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atrpYoungTurks 1914-1916

atrpYoungTurks 1914-1916

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Published by bgeller4936

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Categories:Types, Research, History
Published by: bgeller4936 on Dec 29, 2009
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12/28/2009

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Young Turk Decision Making 1914-16
Taner Akçam and Eric D. WeitzResearch on the history of the late Ottoman Empire and the Armenian genocide hasadvanced rapidly in the last ten years. But many key questions remain, notably about thedegree of intentionality of the Young Turk government and the role of German officials,civilian and military. Moreover, as much as the historiography has developed, theArmenian genocide is often studied in isolation from the ethnic politics involving othergroups within the Ottoman Empire and in neighboring regions and states.From a combination of Ottoman and German sources, we plan to reconstructvirtually on a day-to-day basis the process of decision making in Istanbul and Berlin inregard to a) the Armenian deportations and massacres during the critical months from late1914 through 1916, and b) the policies toward other ethnicities in this same period. Sucha reconstruction has never been done. (Even in relation to the Holocaust, a much moredeeply researched event, this kind of reconstruction has only been accomplished in thepast few years.) It is possible now because of the dramatic expansion of research on thetopic in the past fifteen years and the greater accessibility, just recently, of the Ottomanarchives in Istanbul.This careful, detailed reconstruction will enable us to answer three criticalquestions: 1)To what degree were Young Turk policies toward the Armenians
intentionally designed 
to lead to mass killings, 2) to what extent were German civilianofficials and military officers
complicit 
in the process, and 3) what was the relationshipbetween policies toward Armenians and those toward other ethnic groups. While we nowknow a great deal about what happened in 1915-16, we still need to know a lot moreabout a)
why
the Young Turks initiated the process, b)
who
was involved aside from thetriumvirs, Enver Pasha, Talaat Pasha, and Djemal Pasha, c)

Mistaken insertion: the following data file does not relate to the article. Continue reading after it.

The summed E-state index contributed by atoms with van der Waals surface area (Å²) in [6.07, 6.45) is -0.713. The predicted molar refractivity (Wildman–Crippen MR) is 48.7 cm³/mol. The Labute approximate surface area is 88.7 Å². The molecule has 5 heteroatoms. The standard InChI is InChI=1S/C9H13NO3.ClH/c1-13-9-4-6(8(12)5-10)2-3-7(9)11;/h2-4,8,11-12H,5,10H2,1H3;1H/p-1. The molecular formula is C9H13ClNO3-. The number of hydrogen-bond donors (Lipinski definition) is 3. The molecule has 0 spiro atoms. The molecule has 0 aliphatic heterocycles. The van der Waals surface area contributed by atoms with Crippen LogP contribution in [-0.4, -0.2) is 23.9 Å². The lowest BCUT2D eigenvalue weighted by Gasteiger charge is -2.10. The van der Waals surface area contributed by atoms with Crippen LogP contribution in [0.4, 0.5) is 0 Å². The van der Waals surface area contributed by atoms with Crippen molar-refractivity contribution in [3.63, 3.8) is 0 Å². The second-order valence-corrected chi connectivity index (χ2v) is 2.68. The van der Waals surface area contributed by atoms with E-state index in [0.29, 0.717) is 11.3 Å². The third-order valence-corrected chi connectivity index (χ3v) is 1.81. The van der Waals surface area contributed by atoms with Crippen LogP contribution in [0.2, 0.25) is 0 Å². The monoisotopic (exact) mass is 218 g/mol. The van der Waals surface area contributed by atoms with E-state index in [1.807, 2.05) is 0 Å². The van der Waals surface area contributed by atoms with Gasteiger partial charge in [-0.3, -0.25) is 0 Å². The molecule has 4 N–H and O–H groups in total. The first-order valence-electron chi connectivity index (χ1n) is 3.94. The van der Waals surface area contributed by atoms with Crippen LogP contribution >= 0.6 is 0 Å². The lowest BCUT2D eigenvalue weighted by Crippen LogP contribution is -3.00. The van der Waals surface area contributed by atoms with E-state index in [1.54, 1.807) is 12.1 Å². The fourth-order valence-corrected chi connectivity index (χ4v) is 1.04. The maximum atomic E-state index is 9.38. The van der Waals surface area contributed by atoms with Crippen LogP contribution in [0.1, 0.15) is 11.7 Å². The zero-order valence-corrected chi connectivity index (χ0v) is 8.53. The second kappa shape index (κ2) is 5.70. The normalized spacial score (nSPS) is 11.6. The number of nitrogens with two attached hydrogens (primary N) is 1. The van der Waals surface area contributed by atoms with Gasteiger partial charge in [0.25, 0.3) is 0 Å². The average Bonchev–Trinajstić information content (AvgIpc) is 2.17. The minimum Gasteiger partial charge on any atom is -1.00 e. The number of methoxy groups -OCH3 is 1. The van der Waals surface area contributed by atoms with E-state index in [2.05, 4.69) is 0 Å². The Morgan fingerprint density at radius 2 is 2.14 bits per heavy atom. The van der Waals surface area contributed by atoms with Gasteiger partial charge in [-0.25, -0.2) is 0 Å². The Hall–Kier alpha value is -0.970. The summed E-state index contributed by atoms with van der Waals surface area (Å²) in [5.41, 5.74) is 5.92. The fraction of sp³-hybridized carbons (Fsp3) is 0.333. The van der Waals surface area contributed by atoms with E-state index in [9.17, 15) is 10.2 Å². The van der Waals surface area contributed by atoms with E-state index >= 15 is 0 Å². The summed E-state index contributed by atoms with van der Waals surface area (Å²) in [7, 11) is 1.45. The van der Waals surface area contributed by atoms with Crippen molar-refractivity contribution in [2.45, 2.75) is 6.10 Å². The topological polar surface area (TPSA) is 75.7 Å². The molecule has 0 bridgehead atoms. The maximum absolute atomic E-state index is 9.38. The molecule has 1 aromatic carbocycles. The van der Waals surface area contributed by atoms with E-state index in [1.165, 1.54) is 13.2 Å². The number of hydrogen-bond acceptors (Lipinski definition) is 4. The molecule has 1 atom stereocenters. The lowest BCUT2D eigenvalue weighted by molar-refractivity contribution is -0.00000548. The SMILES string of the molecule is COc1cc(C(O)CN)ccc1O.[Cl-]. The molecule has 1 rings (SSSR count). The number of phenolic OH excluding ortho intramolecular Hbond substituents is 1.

how
orders were conveyed toparty and state officials around Anatolia, and d)
what 
precisely was the German role.Intentionality is the key component of the definition of genocide contained in the UnitedNations Convention on the Crime and Prevention of Genocide. Scholarly and politicalconflicts about the events of 1914-15 largely revolve around this issue. Our detailedreconstruction will enable us to address the issue of intentionality more precisely than hasyet been possible. In regard to the German role, our working hypothesis is far morenuanced than most current historical evaluations. Motivated by racial ideology, includinga shared antipathy toward Armenians as a “troublesome population;” a general notionthat states should be dominated by one ethnicity; and immediate military and politicalinterests during wartime, most German officials had no objections to the radical policiesinitiated by the Young Turks. At the same time, the Young Turks very deliberatelyleveraged their influence as Germany’s ally in war to secure the tacit support of theGerman government for their campaign of annihilation.These issues can be addressed on a serious level only through primary research inthe Ottoman and German archives. The Foreign, Interior, and War Ministry archives of the Ottoman Cabinets and Ministries are housed in the State Archives of the TurkishRepublic, Istanbul Prime Minister Archive, and contain much of the relevant information.On the German side, the Political Archive of the Foreign Office (PAAA) in Berlin andthe Military Archive in Freiburg contain the critical record groups and documents. Otherscholars have worked in these archives and explored these issues, but the team approach

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